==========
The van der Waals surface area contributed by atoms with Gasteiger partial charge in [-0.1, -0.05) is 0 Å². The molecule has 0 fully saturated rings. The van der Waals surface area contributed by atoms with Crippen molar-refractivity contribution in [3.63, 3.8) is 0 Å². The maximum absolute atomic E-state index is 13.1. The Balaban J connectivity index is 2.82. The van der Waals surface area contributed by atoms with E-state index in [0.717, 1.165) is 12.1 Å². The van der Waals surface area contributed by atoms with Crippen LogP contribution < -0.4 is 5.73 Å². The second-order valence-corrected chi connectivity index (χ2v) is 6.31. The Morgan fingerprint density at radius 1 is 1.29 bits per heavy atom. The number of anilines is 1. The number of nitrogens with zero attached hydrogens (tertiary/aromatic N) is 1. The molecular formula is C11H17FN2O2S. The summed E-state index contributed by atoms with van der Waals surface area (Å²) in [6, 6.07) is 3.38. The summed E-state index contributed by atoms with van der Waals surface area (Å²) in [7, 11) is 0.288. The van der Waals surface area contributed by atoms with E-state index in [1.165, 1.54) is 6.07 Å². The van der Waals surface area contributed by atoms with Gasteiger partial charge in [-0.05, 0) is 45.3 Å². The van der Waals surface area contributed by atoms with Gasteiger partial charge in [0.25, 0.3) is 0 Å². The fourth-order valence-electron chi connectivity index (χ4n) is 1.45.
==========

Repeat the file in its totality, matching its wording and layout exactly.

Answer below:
The van der Waals surface area contributed by atoms with Gasteiger partial charge in [-0.1, -0.05) is 0 Å². The molecule has 0 fully saturated rings. The van der Waals surface area contributed by atoms with Crippen molar-refractivity contribution in [3.63, 3.8) is 0 Å². The maximum absolute atomic E-state index is 13.1. The Balaban J connectivity index is 2.82. The van der Waals surface area contributed by atoms with E-state index in [0.717, 1.165) is 12.1 Å². The van der Waals surface area contributed by atoms with Crippen LogP contribution < -0.4 is 5.73 Å². The second-order valence-corrected chi connectivity index (χ2v) is 6.31. The Morgan fingerprint density at radius 1 is 1.29 bits per heavy atom. The number of anilines is 1. The number of nitrogens with zero attached hydrogens (tertiary/aromatic N) is 1. The molecular formula is C11H17FN2O2S. The summed E-state index contributed by atoms with van der Waals surface area (Å²) in [6, 6.07) is 3.38. The summed E-state index contributed by atoms with van der Waals surface area (Å²) in [7, 11) is 0.288. The van der Waals surface area contributed by atoms with E-state index in [1.165, 1.54) is 6.07 Å². The van der Waals surface area contributed by atoms with Gasteiger partial charge in [-0.05, 0) is 45.3 Å². The van der Waals surface area contributed by atoms with Gasteiger partial charge in [0.25, 0.3) is 0 Å². The fourth-order valence-electron chi connectivity index (χ4n) is 1.45.